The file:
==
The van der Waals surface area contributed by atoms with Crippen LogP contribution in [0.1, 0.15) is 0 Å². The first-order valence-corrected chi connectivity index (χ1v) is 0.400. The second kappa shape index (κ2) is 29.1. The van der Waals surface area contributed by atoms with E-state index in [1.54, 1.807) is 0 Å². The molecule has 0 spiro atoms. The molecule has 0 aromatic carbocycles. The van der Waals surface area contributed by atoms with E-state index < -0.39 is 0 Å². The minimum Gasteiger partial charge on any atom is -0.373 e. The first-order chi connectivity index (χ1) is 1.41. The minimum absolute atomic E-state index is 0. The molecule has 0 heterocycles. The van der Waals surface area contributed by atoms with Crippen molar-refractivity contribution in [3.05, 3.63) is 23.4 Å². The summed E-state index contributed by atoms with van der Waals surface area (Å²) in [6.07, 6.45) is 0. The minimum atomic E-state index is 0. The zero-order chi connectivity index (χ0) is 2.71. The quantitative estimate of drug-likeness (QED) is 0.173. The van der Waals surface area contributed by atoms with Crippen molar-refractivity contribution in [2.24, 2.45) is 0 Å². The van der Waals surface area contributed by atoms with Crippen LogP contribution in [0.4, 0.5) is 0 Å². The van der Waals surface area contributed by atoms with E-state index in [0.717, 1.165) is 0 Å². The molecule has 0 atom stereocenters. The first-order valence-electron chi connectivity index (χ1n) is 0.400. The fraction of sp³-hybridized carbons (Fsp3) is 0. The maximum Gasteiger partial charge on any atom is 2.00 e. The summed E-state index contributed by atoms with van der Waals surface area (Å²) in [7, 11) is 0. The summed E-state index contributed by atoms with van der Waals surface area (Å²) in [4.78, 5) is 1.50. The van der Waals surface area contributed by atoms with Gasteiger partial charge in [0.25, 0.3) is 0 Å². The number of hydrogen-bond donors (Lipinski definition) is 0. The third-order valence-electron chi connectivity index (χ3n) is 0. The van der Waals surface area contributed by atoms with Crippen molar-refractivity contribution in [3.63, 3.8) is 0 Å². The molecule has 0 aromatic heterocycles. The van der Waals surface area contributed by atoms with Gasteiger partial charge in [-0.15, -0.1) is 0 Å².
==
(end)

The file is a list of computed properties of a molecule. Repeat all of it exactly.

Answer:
The van der Waals surface area contributed by atoms with Crippen LogP contribution in [0.1, 0.15) is 0 Å². The first-order valence-corrected chi connectivity index (χ1v) is 0.400. The second kappa shape index (κ2) is 29.1. The van der Waals surface area contributed by atoms with E-state index in [1.54, 1.807) is 0 Å². The molecule has 0 spiro atoms. The molecule has 0 aromatic carbocycles. The van der Waals surface area contributed by atoms with E-state index < -0.39 is 0 Å². The minimum Gasteiger partial charge on any atom is -0.373 e. The first-order chi connectivity index (χ1) is 1.41. The minimum absolute atomic E-state index is 0. The molecule has 0 heterocycles. The van der Waals surface area contributed by atoms with Crippen molar-refractivity contribution in [3.05, 3.63) is 23.4 Å². The summed E-state index contributed by atoms with van der Waals surface area (Å²) in [6.07, 6.45) is 0. The minimum atomic E-state index is 0. The zero-order chi connectivity index (χ0) is 2.71. The quantitative estimate of drug-likeness (QED) is 0.173. The van der Waals surface area contributed by atoms with Crippen molar-refractivity contribution in [2.24, 2.45) is 0 Å². The van der Waals surface area contributed by atoms with Crippen LogP contribution in [0.4, 0.5) is 0 Å². The van der Waals surface area contributed by atoms with E-state index in [0.717, 1.165) is 0 Å². The molecule has 0 atom stereocenters. The first-order valence-electron chi connectivity index (χ1n) is 0.400. The fraction of sp³-hybridized carbons (Fsp3) is 0. The maximum Gasteiger partial charge on any atom is 2.00 e. The summed E-state index contributed by atoms with van der Waals surface area (Å²) in [7, 11) is 0. The summed E-state index contributed by atoms with van der Waals surface area (Å²) in [4.78, 5) is 1.50. The van der Waals surface area contributed by atoms with Gasteiger partial charge in [0.25, 0.3) is 0 Å². The number of hydrogen-bond donors (Lipinski definition) is 0. The third-order valence-electron chi connectivity index (χ3n) is 0. The van der Waals surface area contributed by atoms with Crippen molar-refractivity contribution in [3.63, 3.8) is 0 Å². The molecule has 0 aromatic heterocycles. The van der Waals surface area contributed by atoms with Gasteiger partial charge in [-0.15, -0.1) is 0 Å².